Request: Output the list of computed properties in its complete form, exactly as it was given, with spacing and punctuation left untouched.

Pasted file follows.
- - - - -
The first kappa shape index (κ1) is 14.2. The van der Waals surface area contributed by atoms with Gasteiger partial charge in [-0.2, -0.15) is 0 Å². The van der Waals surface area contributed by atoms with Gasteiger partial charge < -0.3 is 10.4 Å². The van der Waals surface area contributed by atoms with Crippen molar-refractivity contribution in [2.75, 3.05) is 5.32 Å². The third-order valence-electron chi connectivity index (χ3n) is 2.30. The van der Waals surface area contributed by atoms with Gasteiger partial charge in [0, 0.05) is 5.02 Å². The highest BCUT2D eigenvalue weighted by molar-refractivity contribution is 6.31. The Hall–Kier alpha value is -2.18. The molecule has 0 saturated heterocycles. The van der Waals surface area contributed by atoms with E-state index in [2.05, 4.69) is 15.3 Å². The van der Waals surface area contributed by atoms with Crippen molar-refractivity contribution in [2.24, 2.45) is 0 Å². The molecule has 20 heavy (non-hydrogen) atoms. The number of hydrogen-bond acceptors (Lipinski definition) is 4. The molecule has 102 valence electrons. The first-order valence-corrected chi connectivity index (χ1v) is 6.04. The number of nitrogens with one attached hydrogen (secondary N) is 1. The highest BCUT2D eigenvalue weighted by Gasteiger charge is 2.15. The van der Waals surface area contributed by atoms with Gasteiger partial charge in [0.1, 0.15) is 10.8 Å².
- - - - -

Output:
The first kappa shape index (κ1) is 14.2. The van der Waals surface area contributed by atoms with Gasteiger partial charge in [-0.2, -0.15) is 0 Å². The van der Waals surface area contributed by atoms with Gasteiger partial charge < -0.3 is 10.4 Å². The van der Waals surface area contributed by atoms with Crippen molar-refractivity contribution in [2.75, 3.05) is 5.32 Å². The third-order valence-electron chi connectivity index (χ3n) is 2.30. The van der Waals surface area contributed by atoms with Gasteiger partial charge in [0, 0.05) is 5.02 Å². The highest BCUT2D eigenvalue weighted by molar-refractivity contribution is 6.31. The Hall–Kier alpha value is -2.18. The molecule has 0 saturated heterocycles. The van der Waals surface area contributed by atoms with E-state index in [2.05, 4.69) is 15.3 Å². The van der Waals surface area contributed by atoms with Crippen molar-refractivity contribution in [2.24, 2.45) is 0 Å². The molecule has 20 heavy (non-hydrogen) atoms. The number of hydrogen-bond acceptors (Lipinski definition) is 4. The molecule has 102 valence electrons. The first-order valence-corrected chi connectivity index (χ1v) is 6.04. The number of nitrogens with one attached hydrogen (secondary N) is 1. The highest BCUT2D eigenvalue weighted by Gasteiger charge is 2.15. The van der Waals surface area contributed by atoms with Gasteiger partial charge in [0.1, 0.15) is 10.8 Å².